previous   HOME   INDEX   next
Back to Rusalka Mist Home Page

Preparing Ourselves

Early experience

Nigel with Palodillo, a 16 ft traditional, open fishing boat.

Nigel was around boats throughout his childhood. His Dad had Côte d'Azur and then Edith from his earliest days through until he was a teenager. They were both 16 ft. clinker-built open wooden fishing boats, very much like Palodillo which is photographed here. This is the style of working boats which Jersey fishermen had used for many years in local waters, although they have become a rare sight today.

"In my opinion at the time we never used those boats often enough," he remembers. "When we finally did crank up the old engines and tootled around a bay, I was in my element. Sometimes I was allowed to steer while the grown-ups fished for a bucket of mackerel."

When he was about 14 he was allowed to buy an 8 ft., pram-ended, clinker-built punt which he rowed round and round St Brelade's Bay for two entire Summers.

Before they met, Nicky had been involved in the local rowing club. Due to her light weight she had been snapped up as promising cox, but her team had little time or patience to train a novice. She enjoyed time at sea and learned about steering and inshore pilotage but spent less than a season involved in such a highly competitive and macho world.

Before buying Rusalka Mist, Nigel had bought Pallodillo, shown above, and then spent one season with Liza, a 21 ft. Corribee. It was in these two craft that he made his first crossings between the Channel Islands and over to France.

Books and Magazines

"'It's life, not books, that's taught me what I've learnt!', Well that certainly is not true for me," says Nigel. "Almost everything I know about sailing, the sea, navigation, the whole thing, it all came from books and especially from magazines," he added. Listed below are hot links to 'The Bosun's Locker', this web-site's on-line bookshop. These are Nigel's pick of the most important books over the years.

Single Handed Sailing
Single-Handed Sailing
Cruising in Seraffyn
Cruising in Seraffyn
Sell up and Sail
Sell up
and Sail
Ocean Cruising on a Budget
Ocean Cruising on a Budget
A World of My Own
A World of My Own
Best of Sail Trim
Best of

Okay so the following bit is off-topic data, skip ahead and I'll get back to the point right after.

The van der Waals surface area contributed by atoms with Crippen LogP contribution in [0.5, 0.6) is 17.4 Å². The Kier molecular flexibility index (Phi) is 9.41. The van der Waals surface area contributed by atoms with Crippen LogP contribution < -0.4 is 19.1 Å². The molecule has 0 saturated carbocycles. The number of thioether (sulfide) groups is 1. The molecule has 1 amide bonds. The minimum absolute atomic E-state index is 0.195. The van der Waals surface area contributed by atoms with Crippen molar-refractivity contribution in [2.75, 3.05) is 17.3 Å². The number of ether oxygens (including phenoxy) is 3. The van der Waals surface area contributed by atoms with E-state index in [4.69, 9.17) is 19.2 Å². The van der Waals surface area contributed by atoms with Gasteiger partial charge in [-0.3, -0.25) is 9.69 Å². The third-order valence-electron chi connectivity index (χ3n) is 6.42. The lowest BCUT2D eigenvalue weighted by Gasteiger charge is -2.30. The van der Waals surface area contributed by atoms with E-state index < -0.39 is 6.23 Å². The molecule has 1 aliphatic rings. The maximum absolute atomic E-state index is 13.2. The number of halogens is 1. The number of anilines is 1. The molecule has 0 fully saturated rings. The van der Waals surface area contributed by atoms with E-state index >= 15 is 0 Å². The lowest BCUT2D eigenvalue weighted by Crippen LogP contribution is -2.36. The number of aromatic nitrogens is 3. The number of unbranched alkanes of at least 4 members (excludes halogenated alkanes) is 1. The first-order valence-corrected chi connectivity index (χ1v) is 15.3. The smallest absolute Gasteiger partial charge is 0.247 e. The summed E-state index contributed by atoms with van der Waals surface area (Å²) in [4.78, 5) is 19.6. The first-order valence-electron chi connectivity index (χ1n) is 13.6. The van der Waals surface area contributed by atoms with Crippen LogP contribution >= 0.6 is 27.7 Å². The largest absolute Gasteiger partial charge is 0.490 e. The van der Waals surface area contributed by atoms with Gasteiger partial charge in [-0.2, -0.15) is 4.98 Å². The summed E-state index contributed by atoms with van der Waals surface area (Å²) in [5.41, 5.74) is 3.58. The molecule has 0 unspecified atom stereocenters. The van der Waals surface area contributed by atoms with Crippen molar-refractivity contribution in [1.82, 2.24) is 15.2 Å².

Sail Trim
Complete Yachtmaster
Atlantic Crossing Guide
Atlantic Crossing Guide
World Cruising Routes
World Cruising Routes
Seaworthiness: Forgotten Factor
Seaworthiness: The Forgotten Factor
The links above are brought to you by this site's affiliation with®

It is more difficult to give you links to magazine titles, but Nigel and Nicky mention Cruising World, Ocean Navigator, Sailing Today, Yachting Monthly and Practical Boat Owner. "Look out for these in your local newsagent," says Nigel. "It is amazing, really, how much you can pick up from modern, specialist magazines."

Courses and Exams

Both Nigel and Nicky have passed the Marine VHF Operator's examination. This is necessary in order legally to use the VHF transmitter that every boat should carry. It provides short-range communication up to about 30 to 50 miles and is vital in any rescue at sea.

In the UK, the Royal Yachting Association (RYA) administers a series of qualifications for amateur yachtsmen and women to improve and verify their knowledge and skills. These qualifications depend on both theoretical and practical ability and the test at each level is carried out at sea. The main series of qualifications are, in order of difficulty:

  1. Competent Crew
  2. Day Skipper
  3. Coastal Skipper
  4. Yachtmaster

Nicky is qualified to Day Skipper standard at the moment and Nigel to Yachtmaster level.

Both of them have completed the RYA Sea Survival Course which involves understanding and practising tactics and procedures in extremis. They both have First Aid qualifications, as required by the Yachtmaster syllabus. Nigel has passed the medical examination which, combined with the above, would be enough to get him the Commercial Endorsement for his Yachtmaster Certificate. He has not taken the trouble to apply for this yet, but he has made the effort to obtain an International Certificate of Competence (ICC) which is available to holders of an RYA Yachtmaster Certificate.

Nigel's Radio Amateur Licence is also useful in that it allows him to operate the SSB short-wave (HF) transmitter which gives Rusalka Mist world-wide communication, for free, from anywhere at sea. The only limitation of the Radio Amateur Service is that the only people available to talk to are fellow amateurs. There are thousands of these world-wide and many specialist Marine Networks exist on the amateur bands. His callsign is M0AQJ or M0AQJ/MM when 'maritime mobile'.

Personally Speaking

So they seem well enough qualified for these exploits, but what about on a more personal level? "We have Musto Ocean sailing suits and good quality sea-boots," says Nigel.

But how do you feel about being away from home for a year or more at a time? "Oh, it's a bit of a scary thought, but with telephones, radios, the internet and mail services we should be able to stay in touch much better than just a few years ago," he says.

"I'm looking forward to the sun-tan!" adds Nicky.

Are you not worried about something going wrong with the boat? "Yes, constantly," says Nicky.

"Ah, but we have so many levels of back-up on board. The worst that can happen means that we just have to put Plan B or maybe Plan C into operation," reassures Nigel.

What about storms at sea? Are you prepared for that? "Well I get sea-sick going to Guernsey if it's rough," says Nigel disconcertingly.

"I love a good storm - from a safe marina," Nicky jokes.

"No, we're ok. I take Stugeron these days and that fixes the sea-sickness. I know that I get sea-legs after a few days at sea each year too. It's a lovely feeling when you realise you feel fine at last. The boat's really strong and we have storm sails, the drogue, contingency plans. We'll be fine."

"Where we're going we won't even see a storm!!"